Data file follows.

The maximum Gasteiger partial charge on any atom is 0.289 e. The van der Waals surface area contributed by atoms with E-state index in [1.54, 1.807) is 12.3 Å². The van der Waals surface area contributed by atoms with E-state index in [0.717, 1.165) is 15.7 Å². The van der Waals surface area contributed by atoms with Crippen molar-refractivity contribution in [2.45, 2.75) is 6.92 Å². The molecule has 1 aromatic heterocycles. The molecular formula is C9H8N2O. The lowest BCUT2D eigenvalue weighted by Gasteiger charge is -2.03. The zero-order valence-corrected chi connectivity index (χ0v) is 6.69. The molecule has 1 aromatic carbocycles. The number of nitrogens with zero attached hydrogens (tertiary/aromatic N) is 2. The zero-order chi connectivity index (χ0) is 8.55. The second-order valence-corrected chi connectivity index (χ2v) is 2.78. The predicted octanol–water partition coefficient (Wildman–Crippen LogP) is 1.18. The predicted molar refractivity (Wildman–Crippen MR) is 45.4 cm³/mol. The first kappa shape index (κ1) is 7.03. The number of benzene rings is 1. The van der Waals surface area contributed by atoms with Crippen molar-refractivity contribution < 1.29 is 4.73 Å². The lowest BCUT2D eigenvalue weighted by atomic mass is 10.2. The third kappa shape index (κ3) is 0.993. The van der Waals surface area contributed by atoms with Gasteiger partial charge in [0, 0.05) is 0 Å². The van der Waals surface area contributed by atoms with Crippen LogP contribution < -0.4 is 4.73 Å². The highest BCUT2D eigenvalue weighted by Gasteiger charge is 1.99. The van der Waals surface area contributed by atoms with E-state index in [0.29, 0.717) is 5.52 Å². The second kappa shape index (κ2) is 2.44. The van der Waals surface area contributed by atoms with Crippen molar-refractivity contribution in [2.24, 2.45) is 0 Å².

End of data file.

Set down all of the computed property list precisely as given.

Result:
The maximum Gasteiger partial charge on any atom is 0.289 e. The van der Waals surface area contributed by atoms with E-state index in [1.54, 1.807) is 12.3 Å². The van der Waals surface area contributed by atoms with E-state index in [0.717, 1.165) is 15.7 Å². The van der Waals surface area contributed by atoms with Crippen molar-refractivity contribution in [2.45, 2.75) is 6.92 Å². The molecule has 1 aromatic heterocycles. The molecular formula is C9H8N2O. The lowest BCUT2D eigenvalue weighted by Gasteiger charge is -2.03. The zero-order valence-corrected chi connectivity index (χ0v) is 6.69. The molecule has 1 aromatic carbocycles. The number of nitrogens with zero attached hydrogens (tertiary/aromatic N) is 2. The zero-order chi connectivity index (χ0) is 8.55. The second-order valence-corrected chi connectivity index (χ2v) is 2.78. The predicted octanol–water partition coefficient (Wildman–Crippen LogP) is 1.18. The predicted molar refractivity (Wildman–Crippen MR) is 45.4 cm³/mol. The first kappa shape index (κ1) is 7.03. The number of benzene rings is 1. The van der Waals surface area contributed by atoms with Crippen molar-refractivity contribution < 1.29 is 4.73 Å². The lowest BCUT2D eigenvalue weighted by atomic mass is 10.2. The third kappa shape index (κ3) is 0.993. The van der Waals surface area contributed by atoms with Gasteiger partial charge in [0, 0.05) is 0 Å². The van der Waals surface area contributed by atoms with Crippen LogP contribution < -0.4 is 4.73 Å². The highest BCUT2D eigenvalue weighted by Gasteiger charge is 1.99. The van der Waals surface area contributed by atoms with E-state index in [0.29, 0.717) is 5.52 Å². The second kappa shape index (κ2) is 2.44. The van der Waals surface area contributed by atoms with Crippen molar-refractivity contribution in [2.24, 2.45) is 0 Å².